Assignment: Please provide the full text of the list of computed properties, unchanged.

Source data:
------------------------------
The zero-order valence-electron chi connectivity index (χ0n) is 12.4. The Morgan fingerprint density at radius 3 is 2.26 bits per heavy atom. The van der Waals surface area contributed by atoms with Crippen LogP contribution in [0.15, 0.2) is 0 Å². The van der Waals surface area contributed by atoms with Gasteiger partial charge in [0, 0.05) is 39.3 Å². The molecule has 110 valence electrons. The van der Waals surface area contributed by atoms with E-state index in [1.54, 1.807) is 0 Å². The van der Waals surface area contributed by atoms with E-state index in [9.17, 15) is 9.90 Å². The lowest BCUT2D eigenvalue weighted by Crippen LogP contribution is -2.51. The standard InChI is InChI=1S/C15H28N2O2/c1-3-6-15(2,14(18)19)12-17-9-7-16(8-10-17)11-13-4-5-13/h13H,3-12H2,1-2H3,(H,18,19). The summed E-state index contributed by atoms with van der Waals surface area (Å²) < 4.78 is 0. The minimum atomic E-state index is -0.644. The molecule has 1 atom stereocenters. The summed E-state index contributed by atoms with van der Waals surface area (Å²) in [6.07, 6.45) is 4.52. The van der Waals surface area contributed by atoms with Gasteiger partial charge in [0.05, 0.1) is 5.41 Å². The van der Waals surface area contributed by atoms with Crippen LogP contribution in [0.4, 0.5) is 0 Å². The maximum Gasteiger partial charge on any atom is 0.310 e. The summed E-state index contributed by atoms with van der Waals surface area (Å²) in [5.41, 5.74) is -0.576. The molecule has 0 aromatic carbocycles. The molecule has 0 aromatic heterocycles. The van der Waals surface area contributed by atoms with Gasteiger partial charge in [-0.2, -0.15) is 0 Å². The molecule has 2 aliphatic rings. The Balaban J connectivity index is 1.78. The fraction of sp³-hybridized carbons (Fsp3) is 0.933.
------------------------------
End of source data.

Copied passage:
The zero-order valence-electron chi connectivity index (χ0n) is 12.4. The Morgan fingerprint density at radius 3 is 2.26 bits per heavy atom. The van der Waals surface area contributed by atoms with Crippen LogP contribution in [0.15, 0.2) is 0 Å². The van der Waals surface area contributed by atoms with Gasteiger partial charge in [0, 0.05) is 39.3 Å². The molecule has 110 valence electrons. The van der Waals surface area contributed by atoms with E-state index in [1.54, 1.807) is 0 Å². The van der Waals surface area contributed by atoms with E-state index in [9.17, 15) is 9.90 Å². The lowest BCUT2D eigenvalue weighted by Crippen LogP contribution is -2.51. The standard InChI is InChI=1S/C15H28N2O2/c1-3-6-15(2,14(18)19)12-17-9-7-16(8-10-17)11-13-4-5-13/h13H,3-12H2,1-2H3,(H,18,19). The summed E-state index contributed by atoms with van der Waals surface area (Å²) < 4.78 is 0. The minimum atomic E-state index is -0.644. The molecule has 1 atom stereocenters. The summed E-state index contributed by atoms with van der Waals surface area (Å²) in [6.07, 6.45) is 4.52. The van der Waals surface area contributed by atoms with Gasteiger partial charge in [0.05, 0.1) is 5.41 Å². The van der Waals surface area contributed by atoms with Crippen LogP contribution in [0.4, 0.5) is 0 Å². The maximum Gasteiger partial charge on any atom is 0.310 e. The summed E-state index contributed by atoms with van der Waals surface area (Å²) in [5.41, 5.74) is -0.576. The molecule has 0 aromatic carbocycles. The molecule has 0 aromatic heterocycles. The van der Waals surface area contributed by atoms with Gasteiger partial charge in [-0.2, -0.15) is 0 Å². The molecule has 2 aliphatic rings. The Balaban J connectivity index is 1.78. The fraction of sp³-hybridized carbons (Fsp3) is 0.933.